That having been said, probably the best reason why Hillary should NOT be the VP candidate are things she said herself which cannot be taken back and which would prove a never-ending distraction in the campaign. I personally don't relish hearing her asked 1,000 times why she would agree to run as the second gun with a candidate whom she implied lacked what it takes to be commander in chief. And I can't imagine a reasonable answer that would make that question go away. The second reason, to me more important in the long run, is that this nomination contest represents the end of the DLC's stranglehold on the Democratic Party, and everything bad that it entailed. No need to let the DLC keep their foot in the door with a VP candidate. We've seen some of the fallout from this shake-up already with the DNC's announcement that it will no longer accept lobbyist contributions. That's a good thing, and something that would not have ever happened so long as the DLC continued running the show.

Posted by: Jennifer on June 8, 2008 at 7:39 PM | PERMALINK

Does anybody think that taking Al Gore as VP:

1. Is possible, i.e., that Gore might accept?

2. Would serve as a unifying more?

3. Would be tactically savvy?

Posted by: Sean on June 8, 2008 at 7:39 PM | PERMALINK

Dear Juliet,

If you think that you and your fellow Hillary supporters would do better with John McCain as President, go right ahead.

As a white woman who is just slightly younger than Hillary, I can tell you that none of my contemporaries feel as you do or can believe Hillary's supporters are for real. Not real Democrats (according to polls, they vote Republican in general elections), not real sane, and not real smart. And most certainly, not real insightful when it comes to politics, the issues that we're facing, or about Hillary Clinton herself.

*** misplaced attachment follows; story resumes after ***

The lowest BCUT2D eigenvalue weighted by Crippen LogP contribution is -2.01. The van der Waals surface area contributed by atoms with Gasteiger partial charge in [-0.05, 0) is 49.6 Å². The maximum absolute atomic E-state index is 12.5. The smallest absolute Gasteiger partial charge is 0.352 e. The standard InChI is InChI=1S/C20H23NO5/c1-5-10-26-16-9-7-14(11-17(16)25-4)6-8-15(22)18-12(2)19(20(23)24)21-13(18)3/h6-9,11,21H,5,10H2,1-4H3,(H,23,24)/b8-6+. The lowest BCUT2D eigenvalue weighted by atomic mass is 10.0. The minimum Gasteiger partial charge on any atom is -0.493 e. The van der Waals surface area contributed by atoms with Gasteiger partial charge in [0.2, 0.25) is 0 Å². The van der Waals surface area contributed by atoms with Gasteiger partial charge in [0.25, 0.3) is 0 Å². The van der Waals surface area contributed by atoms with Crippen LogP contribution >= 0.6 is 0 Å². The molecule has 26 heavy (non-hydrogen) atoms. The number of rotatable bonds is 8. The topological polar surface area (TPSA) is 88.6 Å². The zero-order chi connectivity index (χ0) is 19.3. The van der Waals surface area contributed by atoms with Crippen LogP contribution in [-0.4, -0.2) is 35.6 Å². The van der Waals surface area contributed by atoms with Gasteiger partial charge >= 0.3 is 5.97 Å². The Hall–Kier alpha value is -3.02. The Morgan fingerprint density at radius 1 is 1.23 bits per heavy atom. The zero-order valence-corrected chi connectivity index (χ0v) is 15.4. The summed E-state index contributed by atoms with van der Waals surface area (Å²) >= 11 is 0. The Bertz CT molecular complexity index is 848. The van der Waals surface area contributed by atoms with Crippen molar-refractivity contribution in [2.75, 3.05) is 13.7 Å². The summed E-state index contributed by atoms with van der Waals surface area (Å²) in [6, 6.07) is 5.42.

Before this election is over, somebody is going to have to take on the subject of women who are identifying with the woman who referred to them just a few years ago as "trailer park trash".

Ignorant voters have held us all over a barrel these last election cycles, by putting people into office for reasons like, "Someone with whom I'd like to have a beer."

Enough of this nonsense. Obama doesn't need to crawl to Hillary's supporters. Hillary's supporters need to clear their heads, go to an Obama event and learn what he's about and why he's the choice for the most educated, the most successful, and the most liberal (although he's not a liberal) of the Democrats. The activist liberal base of the party already has made the compromises, and now it's time for the Hillary supporters to do the same. Or not.

Just remember that we on the left foresaw the misery that's happening. We told you so, what would happen from years of Republicans and centrist Democrats. If you want to keep losing economic ground, educational competitiveness, your health, go right ahead, keep demanding Hillary on the ticket and vote McCain.

Posted by: Margerie on June 8, 2008 at 7:53 PM | PERMALINK

Sean

#1 How many times does Gore have to say he is not interested before you believe him?

Posted by: Ginny in CO on June 8, 2008 at 7:55 PM | PERMALINK

I don't thing she wants to be VP. She wants to be Oprah. The new queen of American feminism.

Posted by: aline on June 8, 2008 at 8:09 PM | PERMALINK